What’s Your “Will” Power?


(L to R Clockwise from top left) How I think early in the morning. Young Alfred Nobel. The presentation in Stockholm. The Nobel Medal. The Big Bang: Alfred Nobel’s most famous invention and how he made the fortune that funds the yearly prizes.


Got any will power? No, not the voice in your head to put down the second piece of pastry sitting next to your coffee cup, but “will” power.

If you’re like me, I’m occasionally thinking about “what’s to come” – later today, tomorrow, next month, year end, next year. As I interact daily with staff and our great customers, I often challenge my decisions; to be sure we’re doing the right things at the right time for the right reasons.

Sometimes, as the sun is coming up while I’m out on my 4:30 AM runs, I think about what is being passed on to the next generation of workers here at KHT, what can I do now that can positively impact our business in 5-10-20-30 years? With the rapid pace of science and technology changes coming, what should I plan for? (thirty years ago we really didn’t use computers much, and ten years ago, my iPhone wasn’t sitting within arm’s reach). And, if I left “instructions” for those that follow me, would they make a difference in our business or community? For an inventor, and successful business man in Paris, his instructions sure did.

In 1895, Alfred Nobel signed his third, and last will at the Swedish-Norwegian Club in Paris. When it was opened, it caused great controversy, as he left much of his wealth for the establishment of a fund, to endow “prizes to those who, during the preceding year, shall have conferred the greatest benefit to mankind. According to Nobel, his sizeable estate was to be “invested in safe securities, and constitute a fund, the interest shall be divided into five equal parts:

  • one part to the person who shall have made the most important discovery or invention within the field of physics;
  • one part to the person who shall have made the most important chemical discovery or improvement;
  • one part to the person who shall have made the most important discovery within the domain of physiology or medicine;
  • one part to the person who shall have produced in the field of literature the most outstanding work in an ideal direction; and
  • one part to the person who shall have done the most or the best work for fraternity between nations, for the abolition or reduction of standing armies and for the holding and promotion of peace congresses.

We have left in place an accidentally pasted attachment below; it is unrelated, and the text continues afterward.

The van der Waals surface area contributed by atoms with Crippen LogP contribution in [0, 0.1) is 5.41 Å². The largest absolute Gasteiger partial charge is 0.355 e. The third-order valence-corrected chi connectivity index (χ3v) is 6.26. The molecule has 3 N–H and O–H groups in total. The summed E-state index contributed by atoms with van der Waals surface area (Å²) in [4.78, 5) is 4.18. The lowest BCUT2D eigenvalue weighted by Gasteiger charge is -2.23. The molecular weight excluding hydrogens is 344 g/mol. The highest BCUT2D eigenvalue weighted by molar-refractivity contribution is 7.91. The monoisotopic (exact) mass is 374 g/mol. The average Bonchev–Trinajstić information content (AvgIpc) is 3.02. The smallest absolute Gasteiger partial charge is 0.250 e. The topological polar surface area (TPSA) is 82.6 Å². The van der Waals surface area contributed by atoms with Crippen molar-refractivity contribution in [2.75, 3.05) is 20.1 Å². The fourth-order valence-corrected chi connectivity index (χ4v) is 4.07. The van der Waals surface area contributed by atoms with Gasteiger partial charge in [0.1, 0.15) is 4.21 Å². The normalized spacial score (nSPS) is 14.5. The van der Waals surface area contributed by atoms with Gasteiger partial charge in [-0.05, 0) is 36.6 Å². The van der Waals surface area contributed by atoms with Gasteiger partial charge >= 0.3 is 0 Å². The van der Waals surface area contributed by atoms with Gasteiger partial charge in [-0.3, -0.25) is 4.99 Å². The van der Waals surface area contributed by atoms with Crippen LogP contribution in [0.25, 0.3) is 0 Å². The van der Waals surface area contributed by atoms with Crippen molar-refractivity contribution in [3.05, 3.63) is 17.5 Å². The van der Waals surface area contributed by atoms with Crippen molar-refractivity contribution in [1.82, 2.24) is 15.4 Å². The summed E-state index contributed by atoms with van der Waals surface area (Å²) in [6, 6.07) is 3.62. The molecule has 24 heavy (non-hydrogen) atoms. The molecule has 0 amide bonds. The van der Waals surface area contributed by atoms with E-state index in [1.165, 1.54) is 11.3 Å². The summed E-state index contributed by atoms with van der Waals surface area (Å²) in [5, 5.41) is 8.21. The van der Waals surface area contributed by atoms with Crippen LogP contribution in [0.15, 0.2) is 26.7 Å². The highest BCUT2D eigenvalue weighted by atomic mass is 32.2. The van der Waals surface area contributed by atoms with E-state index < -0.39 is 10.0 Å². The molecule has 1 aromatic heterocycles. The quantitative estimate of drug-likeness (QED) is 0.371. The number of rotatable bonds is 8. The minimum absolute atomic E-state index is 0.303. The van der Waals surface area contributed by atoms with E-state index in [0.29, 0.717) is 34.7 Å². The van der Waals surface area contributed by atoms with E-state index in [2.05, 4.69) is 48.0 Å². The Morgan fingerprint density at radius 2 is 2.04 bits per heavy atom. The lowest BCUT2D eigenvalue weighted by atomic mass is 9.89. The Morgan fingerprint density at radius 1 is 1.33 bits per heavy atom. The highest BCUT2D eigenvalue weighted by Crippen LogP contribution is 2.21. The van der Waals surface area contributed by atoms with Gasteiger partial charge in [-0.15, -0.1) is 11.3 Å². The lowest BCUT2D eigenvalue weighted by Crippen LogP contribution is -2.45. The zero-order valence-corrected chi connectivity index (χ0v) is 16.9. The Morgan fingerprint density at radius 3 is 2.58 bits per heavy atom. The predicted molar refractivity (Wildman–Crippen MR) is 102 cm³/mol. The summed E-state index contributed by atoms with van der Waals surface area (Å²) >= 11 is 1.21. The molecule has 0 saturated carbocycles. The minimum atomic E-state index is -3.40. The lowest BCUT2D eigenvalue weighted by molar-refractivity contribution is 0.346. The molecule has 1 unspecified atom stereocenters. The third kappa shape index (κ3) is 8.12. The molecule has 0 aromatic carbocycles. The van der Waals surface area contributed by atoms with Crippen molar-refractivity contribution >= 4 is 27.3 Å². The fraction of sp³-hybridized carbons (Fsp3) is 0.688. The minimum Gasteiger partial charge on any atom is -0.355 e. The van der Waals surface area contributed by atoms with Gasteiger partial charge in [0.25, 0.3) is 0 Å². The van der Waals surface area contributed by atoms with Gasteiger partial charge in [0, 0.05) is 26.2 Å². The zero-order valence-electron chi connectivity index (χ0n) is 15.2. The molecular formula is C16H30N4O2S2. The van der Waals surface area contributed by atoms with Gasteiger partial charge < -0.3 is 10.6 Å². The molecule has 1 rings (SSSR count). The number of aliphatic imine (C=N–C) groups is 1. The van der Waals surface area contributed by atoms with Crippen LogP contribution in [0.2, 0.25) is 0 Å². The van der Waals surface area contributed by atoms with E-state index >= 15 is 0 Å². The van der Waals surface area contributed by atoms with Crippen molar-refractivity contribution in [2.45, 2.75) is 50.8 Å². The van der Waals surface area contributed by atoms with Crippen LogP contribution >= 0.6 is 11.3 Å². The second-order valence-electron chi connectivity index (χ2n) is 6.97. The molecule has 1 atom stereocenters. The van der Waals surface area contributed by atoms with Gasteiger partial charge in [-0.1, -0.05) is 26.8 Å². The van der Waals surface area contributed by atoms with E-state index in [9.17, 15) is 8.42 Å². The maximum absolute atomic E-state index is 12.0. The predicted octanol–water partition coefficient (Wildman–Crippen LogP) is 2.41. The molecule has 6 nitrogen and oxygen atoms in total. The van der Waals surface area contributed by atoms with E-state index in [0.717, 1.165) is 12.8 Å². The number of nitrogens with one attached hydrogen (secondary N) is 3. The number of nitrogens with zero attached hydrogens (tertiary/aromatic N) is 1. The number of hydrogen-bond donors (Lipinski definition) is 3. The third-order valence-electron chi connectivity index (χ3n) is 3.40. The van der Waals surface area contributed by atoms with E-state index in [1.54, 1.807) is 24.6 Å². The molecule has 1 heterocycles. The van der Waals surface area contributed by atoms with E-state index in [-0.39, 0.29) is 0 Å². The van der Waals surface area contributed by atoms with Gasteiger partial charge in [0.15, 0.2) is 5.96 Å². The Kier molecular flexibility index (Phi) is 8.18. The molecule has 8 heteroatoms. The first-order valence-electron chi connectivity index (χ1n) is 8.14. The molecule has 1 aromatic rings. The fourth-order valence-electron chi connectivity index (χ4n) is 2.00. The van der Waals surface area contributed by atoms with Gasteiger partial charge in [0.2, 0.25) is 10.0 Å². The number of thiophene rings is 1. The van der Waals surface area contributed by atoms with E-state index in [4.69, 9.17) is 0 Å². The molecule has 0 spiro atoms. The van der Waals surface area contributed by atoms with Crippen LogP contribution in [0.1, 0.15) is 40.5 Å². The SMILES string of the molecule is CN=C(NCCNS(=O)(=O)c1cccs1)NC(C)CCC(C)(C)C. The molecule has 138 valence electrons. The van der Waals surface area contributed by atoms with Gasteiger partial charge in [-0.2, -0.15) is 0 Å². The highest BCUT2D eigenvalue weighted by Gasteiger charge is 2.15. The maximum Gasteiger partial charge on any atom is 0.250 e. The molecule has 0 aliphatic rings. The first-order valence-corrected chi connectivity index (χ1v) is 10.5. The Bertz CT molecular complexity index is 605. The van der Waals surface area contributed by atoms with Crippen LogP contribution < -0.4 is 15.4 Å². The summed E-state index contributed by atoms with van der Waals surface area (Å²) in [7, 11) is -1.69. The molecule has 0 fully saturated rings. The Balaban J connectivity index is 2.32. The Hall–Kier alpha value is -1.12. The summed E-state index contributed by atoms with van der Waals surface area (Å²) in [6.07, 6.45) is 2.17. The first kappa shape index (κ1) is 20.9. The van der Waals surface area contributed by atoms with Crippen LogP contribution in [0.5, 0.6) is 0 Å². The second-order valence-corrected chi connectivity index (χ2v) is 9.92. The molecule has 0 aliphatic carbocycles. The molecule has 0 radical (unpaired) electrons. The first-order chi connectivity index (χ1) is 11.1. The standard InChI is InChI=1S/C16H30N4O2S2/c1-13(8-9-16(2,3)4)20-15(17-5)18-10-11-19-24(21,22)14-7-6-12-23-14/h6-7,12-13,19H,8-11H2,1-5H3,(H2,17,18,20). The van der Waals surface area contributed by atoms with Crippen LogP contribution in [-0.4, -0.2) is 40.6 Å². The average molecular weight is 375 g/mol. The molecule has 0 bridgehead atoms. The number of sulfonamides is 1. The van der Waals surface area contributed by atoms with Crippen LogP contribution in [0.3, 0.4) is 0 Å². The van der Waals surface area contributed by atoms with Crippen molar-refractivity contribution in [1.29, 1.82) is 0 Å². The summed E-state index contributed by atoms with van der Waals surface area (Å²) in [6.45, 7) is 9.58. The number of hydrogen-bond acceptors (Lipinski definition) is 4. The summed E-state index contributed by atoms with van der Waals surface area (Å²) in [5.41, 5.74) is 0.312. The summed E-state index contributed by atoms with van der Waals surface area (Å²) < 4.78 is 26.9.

• also it is my express wish that in awarding the prizes no consideration be given to the nationality of the candidates, but that the most worthy shall receive the prize, whether he be Scandinavian or not.” How cool is that!

Congrats to this year’s Nobel Prize winners:  nobelprize.org

And for our history buffs, (according to Wikipedia) here are some cool facts about Alfred Nobel and his award. Enjoy.

  • Alfred Bernhard Nobel (1833-1896) was a Swedish chemist, engineer, innovator, and armaments manufacturer. Known for inventing dynamite, Nobel also owned Bofors, which he had redirected from its previous role as primarily an iron and steel producer to a major manufacturer of cannon and other armaments.
  • Nobel held 355 different patents, dynamite being the most famous. After reading a premature obituary which condemned him for profiting from the sales of arms, he bequeathed his fortune to institute the Nobel Prizes. The synthetic element nobelium was named after him. His name also survives in modern-day companies such as Dynamit Nobel and AkzoNobel, which are descendants of mergers with companies Nobel himself established.
  • Following various business failures, Nobel’s father moved to Saint Petersburg in 1837 and grew successful there as a manufacturer of machine tools and explosives. He invented modern plywood and started work on the “torpedo”. Alfred attended school nearby and was an outstanding student, interested in chemistry, literature and the sciences.
  • As a young man, Nobel studied with chemist Nikolai Zinin; then, in 1850, he went to Paris to further the work, where he met Ascanio Sobrero, who had invented nitroglycerin three years before.
  • At age 18, he went to the United States for four years to study chemistry, collaborating for a short period under inventor John Ericsson, who designed the American Civil War ironclad USS Monitor. Nobel filed his first patent, an English patent for a gas meter, in 1857, while his first Swedish patent, which he received in 1863, was on ‘ways to prepare gunpowder’.